The second step is to pinpoint who has broadband and what type. Some folks don't place high value on this, saying we just need to focus on the have-not's because they're the only ones who need broadband. However, effective needs analysis requires a more comprehensive picture. To transform local businesses into international players and boost the local economy, you need to know what people have in order to clearly understand what they need.
The third step is to determine what changes are predicted to happen within specific industries, constituent groups, demographics, etc. that broadband can facilitate or remediate. Furthermore, what do constituents expect to do with broadband in three-to-five years? If our national strategy is to be effective, it must be forward looking.
The fourth step is to create an inventory of existing broadband resources: fiber lines owned by non-government organizations, towers, public hotspots, vertical assets that can support wireless infrastructure. Where are transportation or public works projects scheduled that you can leverage to install fiber conduits? What are the technology roadmaps and planned enhancements for current infrastructure that can boost broadband coverage?
The broadband map--not just another pretty face
An effective national broadband map is not, as Sens. McCain and Coburn seem to believe, a one-dimensional snapshot of blue data points and red data points you get for free on Google. It's a dynamic visual representation of myriad data that enables you to show multi-dimensional "living" views of what your broadband strategy should be.
When the needs assessment is done properly, one map layer shows who has broadband speed sufficient for reaching a community's economic, educational or healthcare goals. A second layer shows you how to save money by tapping into broadband resources of particular constituent groups. Another estimates what coverage or speeds you'll need in two years based on projected changes in population, or what industries come to town.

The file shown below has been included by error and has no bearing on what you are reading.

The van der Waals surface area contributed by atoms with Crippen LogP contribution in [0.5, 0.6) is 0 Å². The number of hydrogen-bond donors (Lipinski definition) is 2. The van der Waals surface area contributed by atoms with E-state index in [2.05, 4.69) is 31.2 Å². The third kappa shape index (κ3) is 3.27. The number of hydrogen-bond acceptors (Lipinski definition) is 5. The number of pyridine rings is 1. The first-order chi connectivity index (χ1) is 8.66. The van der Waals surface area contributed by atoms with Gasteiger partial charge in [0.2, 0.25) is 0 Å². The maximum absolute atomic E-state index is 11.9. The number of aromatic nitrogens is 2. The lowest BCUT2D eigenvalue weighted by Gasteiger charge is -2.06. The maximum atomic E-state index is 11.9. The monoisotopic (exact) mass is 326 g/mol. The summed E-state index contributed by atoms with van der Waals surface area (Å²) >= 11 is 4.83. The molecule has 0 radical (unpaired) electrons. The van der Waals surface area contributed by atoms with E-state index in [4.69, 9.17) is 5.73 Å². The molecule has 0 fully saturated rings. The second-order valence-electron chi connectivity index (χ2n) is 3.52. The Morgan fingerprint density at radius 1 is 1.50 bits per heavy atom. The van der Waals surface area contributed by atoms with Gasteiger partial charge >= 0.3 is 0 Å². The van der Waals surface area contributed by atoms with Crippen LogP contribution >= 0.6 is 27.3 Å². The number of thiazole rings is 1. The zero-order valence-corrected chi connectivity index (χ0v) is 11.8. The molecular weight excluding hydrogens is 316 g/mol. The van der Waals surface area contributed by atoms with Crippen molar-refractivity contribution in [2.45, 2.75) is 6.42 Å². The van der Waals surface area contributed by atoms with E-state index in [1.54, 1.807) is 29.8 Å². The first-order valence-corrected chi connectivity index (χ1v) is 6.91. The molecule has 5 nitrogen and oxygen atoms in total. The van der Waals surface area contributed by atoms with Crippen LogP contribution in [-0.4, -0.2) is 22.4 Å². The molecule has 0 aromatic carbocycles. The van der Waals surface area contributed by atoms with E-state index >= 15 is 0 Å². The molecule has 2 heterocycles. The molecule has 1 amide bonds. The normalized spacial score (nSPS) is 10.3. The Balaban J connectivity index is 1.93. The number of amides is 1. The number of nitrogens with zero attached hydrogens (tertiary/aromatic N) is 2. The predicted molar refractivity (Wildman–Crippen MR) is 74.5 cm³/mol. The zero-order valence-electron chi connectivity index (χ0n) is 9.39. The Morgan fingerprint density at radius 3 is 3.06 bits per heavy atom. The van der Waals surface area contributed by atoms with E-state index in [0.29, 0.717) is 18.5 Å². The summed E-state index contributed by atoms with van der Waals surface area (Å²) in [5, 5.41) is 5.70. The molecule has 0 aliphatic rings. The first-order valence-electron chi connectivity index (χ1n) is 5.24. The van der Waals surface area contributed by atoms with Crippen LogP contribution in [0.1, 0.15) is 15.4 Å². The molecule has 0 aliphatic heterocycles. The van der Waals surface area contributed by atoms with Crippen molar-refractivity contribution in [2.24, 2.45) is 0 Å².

Collect the right broadband data, combine it with census and city/county planning data and the map helps you refine broadband strategy to support cities of the future. With constituents' and institutions' data on predicted broadband usage, your otherwise simple map becomes a digital crystal ball. State or national broadband maps can become integrated features in animated Web-based community marketing content.
Integrate the right sets of data and you won't have to ask again, "hey, got a map for that?" Re-direct money from coercing usage data from incumbents to build better networks. Plumb the depths of the Internet, directly poll the people who use the Internet. Good systems automatically refresh maps with this new data, while data sets validate each other.
All of this begs the question, did we get it backwards waving money around enticing broadband proposals without knowing true broadband needs? Yes. But that train has long left the station. Fortunately, we can still save the day with a better end game than starting game.
This Wednesday morning, the FCC presents a progress report on its broadband planning efforts. Now is a good time to note that its aggressive use of workshops in D.C. and across the nation and active general public comments gathering have done a reasonably decent job of needs assessment. If the FCC presents their strategy plan in February as a living document rather than the final word, they and others can use a strong guiding hand to move the states' mission from creating maps to executing effective needs analysis that collects strong market intelligence. The data and resulting maps can help the FCC and local communities refine their strategy plans.
Craig Settles, president of Successful.com, is an industry expert who helps private and public organizations develop broadband business strategies. Settles will be participating in a Webinar Dec. 16 hosted by ID Insight that further explores the tactics involved in gathering broadband usage data. For more information, click here.